I voted against the second reading of the Marriage (Same Sex Couples) Bill today with considerable sadness. Some things have been said with which I do not wish to be associated.
My strong view has long been that the government should get out of marriage. I am not alone. In December, Matthew Parris set out essentially the same view in The Spectator and showed that it works in South Africa: Gay marriage the easy way. For The Telegraph, J P Floru explained that one “can quite easily defend the position that the state ought not to be involved in marriage at all” before dealing with the fact that it is involved. The Adam Smith Institute’s Sam Bowman replied in support, concluding, “the next push has to be for true freedom for everybody: for the state to get out of marriage altogether.” Today, I found a good number of colleagues who agreed.
That is what ought to be done. The state should confine itself to providing one secular relationship which deals with the traditional property rights issues and leave private institutions to define marriage on top. That is how to deliver equality before the law, freedom to marry and tolerance for diverse views.
Instead, what we have is a mess, which my predecessor Paul Goodman describes well here. The relevant section is Schedule 4 Part 3. It turns out the Bill does not even, for all the trouble it has caused, deliver equal marriage. It provides two relationships with the same name: one subject to consummation and adultery and one not. And it still leaves in place civil partnerships which are not open to heterosexual couples, something which would probably not stand up if tested.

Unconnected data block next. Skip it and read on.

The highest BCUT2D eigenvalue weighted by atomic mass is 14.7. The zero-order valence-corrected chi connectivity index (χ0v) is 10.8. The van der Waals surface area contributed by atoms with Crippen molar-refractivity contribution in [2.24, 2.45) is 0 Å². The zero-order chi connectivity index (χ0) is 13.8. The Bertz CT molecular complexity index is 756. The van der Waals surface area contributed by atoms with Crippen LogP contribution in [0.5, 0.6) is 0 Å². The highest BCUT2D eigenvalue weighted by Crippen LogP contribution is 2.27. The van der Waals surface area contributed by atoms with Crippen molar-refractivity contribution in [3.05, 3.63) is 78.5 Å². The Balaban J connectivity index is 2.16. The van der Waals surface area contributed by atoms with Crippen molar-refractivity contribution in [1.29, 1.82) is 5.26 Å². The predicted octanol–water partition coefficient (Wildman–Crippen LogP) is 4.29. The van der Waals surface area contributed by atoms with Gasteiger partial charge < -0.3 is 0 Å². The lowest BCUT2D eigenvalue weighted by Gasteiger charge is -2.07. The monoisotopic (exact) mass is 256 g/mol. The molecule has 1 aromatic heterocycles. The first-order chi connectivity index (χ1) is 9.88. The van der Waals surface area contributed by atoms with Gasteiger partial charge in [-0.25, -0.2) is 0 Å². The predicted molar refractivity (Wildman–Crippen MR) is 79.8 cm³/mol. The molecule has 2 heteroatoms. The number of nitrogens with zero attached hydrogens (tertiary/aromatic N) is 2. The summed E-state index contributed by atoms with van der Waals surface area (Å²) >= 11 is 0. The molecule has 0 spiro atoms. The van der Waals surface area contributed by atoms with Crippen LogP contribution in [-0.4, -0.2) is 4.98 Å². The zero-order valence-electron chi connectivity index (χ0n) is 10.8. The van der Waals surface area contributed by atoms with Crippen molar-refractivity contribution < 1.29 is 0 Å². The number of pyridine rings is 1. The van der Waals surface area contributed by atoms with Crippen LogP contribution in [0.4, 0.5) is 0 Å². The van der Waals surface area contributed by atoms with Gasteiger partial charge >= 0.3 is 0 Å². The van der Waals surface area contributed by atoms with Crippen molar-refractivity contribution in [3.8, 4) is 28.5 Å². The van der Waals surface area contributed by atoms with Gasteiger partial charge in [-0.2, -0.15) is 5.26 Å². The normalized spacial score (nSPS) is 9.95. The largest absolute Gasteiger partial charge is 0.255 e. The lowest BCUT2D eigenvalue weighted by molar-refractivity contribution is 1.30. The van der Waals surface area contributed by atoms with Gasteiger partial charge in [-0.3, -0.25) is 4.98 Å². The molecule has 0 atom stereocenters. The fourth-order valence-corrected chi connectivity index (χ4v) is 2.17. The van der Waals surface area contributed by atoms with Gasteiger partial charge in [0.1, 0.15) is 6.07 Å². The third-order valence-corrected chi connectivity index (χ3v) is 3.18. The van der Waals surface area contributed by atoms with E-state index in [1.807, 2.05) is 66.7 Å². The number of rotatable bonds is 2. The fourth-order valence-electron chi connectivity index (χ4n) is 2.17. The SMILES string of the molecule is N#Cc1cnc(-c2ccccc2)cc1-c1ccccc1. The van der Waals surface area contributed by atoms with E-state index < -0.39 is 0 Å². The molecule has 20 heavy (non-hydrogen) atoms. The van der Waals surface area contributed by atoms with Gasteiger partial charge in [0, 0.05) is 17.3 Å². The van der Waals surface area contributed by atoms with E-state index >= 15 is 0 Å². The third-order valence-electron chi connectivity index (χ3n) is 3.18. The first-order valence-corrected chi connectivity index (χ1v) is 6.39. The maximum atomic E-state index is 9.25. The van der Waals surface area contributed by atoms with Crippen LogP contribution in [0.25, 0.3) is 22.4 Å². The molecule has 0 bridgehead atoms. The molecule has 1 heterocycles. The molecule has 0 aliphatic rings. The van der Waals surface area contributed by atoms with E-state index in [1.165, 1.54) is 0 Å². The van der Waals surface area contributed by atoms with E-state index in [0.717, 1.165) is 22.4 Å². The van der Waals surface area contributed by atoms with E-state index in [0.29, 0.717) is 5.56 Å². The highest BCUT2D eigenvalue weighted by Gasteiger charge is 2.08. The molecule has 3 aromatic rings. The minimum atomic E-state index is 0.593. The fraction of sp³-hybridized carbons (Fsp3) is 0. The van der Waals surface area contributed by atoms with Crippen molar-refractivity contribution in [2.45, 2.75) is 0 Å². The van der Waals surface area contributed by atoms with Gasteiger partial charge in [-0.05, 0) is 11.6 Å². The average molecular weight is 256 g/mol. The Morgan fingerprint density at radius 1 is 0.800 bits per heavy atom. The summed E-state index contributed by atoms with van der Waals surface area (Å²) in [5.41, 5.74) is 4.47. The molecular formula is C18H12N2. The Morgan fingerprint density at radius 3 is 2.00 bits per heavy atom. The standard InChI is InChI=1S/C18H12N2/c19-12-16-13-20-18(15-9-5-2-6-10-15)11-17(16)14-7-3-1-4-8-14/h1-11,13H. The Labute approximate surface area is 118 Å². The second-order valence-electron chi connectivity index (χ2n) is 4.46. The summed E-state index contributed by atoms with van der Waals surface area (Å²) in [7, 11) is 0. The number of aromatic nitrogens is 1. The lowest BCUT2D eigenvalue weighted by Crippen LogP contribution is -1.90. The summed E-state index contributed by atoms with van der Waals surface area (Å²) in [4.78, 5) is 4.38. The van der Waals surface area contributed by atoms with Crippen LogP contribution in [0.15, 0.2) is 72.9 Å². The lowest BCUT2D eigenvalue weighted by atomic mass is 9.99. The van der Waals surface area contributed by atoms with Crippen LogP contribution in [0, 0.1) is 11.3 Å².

Furthermore, the use of state power without any meaningful democratic mandate to reform so fundamental an institution is wrong — indeed David Cameron said he had no plans to redefine marriage just three days before the election. Believers in traditional marriage have just cause for complaint in these circumstances. It is not as if the measure is a response to some emergency.
As a Christian, I am well aware of the Biblical view of marriage and I support it. However, I do not think it is right for a view based only on faith to be placed in law. If the Bill were merely about whether gay people should be allowed to get married or whether contemporary society accepts homosexuality, then it would be simple. Along with, I think, most people my age and younger, I am relaxed about other adults’ loves and consenting sexual relationships. However, I am not relaxed about muddled law, democratic consent or freedom of religion — whose protection is by no means certain — and I believe strongly that defining marriage is no business of the legislature.
That is why I voted against second reading and why I expect to vote against third reading too.